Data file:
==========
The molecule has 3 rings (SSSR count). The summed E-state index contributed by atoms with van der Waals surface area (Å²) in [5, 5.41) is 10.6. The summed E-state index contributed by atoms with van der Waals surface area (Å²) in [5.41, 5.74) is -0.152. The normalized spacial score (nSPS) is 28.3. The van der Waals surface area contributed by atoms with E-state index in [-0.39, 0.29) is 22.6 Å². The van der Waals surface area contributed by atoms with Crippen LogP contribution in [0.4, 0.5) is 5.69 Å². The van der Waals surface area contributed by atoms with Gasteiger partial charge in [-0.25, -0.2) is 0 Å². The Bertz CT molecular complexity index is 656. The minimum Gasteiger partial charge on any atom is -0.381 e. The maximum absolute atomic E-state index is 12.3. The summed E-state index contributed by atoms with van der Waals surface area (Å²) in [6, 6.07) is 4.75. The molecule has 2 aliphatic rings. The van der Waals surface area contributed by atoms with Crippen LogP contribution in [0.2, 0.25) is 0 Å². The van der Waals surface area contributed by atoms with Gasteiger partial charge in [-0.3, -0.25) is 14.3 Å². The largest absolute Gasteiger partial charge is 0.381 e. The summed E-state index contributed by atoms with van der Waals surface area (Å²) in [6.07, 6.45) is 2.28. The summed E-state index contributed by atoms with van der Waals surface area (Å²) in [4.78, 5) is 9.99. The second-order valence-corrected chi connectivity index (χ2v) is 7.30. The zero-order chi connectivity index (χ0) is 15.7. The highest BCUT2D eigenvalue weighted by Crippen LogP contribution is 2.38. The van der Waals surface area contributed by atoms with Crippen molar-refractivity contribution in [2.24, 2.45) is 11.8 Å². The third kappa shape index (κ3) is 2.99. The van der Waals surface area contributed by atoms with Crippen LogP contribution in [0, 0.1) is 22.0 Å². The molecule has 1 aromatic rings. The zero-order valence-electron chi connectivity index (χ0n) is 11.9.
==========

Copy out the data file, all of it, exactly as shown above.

The molecule has 3 rings (SSSR count). The summed E-state index contributed by atoms with van der Waals surface area (Å²) in [5, 5.41) is 10.6. The summed E-state index contributed by atoms with van der Waals surface area (Å²) in [5.41, 5.74) is -0.152. The normalized spacial score (nSPS) is 28.3. The van der Waals surface area contributed by atoms with E-state index in [-0.39, 0.29) is 22.6 Å². The van der Waals surface area contributed by atoms with Crippen LogP contribution in [0.4, 0.5) is 5.69 Å². The van der Waals surface area contributed by atoms with Gasteiger partial charge in [-0.25, -0.2) is 0 Å². The Bertz CT molecular complexity index is 656. The minimum Gasteiger partial charge on any atom is -0.381 e. The maximum absolute atomic E-state index is 12.3. The summed E-state index contributed by atoms with van der Waals surface area (Å²) in [6, 6.07) is 4.75. The molecule has 2 aliphatic rings. The van der Waals surface area contributed by atoms with Crippen LogP contribution in [0.2, 0.25) is 0 Å². The van der Waals surface area contributed by atoms with Gasteiger partial charge in [-0.3, -0.25) is 14.3 Å². The largest absolute Gasteiger partial charge is 0.381 e. The summed E-state index contributed by atoms with van der Waals surface area (Å²) in [6.07, 6.45) is 2.28. The summed E-state index contributed by atoms with van der Waals surface area (Å²) in [4.78, 5) is 9.99. The second-order valence-corrected chi connectivity index (χ2v) is 7.30. The zero-order chi connectivity index (χ0) is 15.7. The highest BCUT2D eigenvalue weighted by Crippen LogP contribution is 2.38. The van der Waals surface area contributed by atoms with Crippen molar-refractivity contribution in [2.24, 2.45) is 11.8 Å². The third kappa shape index (κ3) is 2.99. The van der Waals surface area contributed by atoms with Crippen LogP contribution in [0, 0.1) is 22.0 Å². The molecule has 1 aromatic rings. The zero-order valence-electron chi connectivity index (χ0n) is 11.9.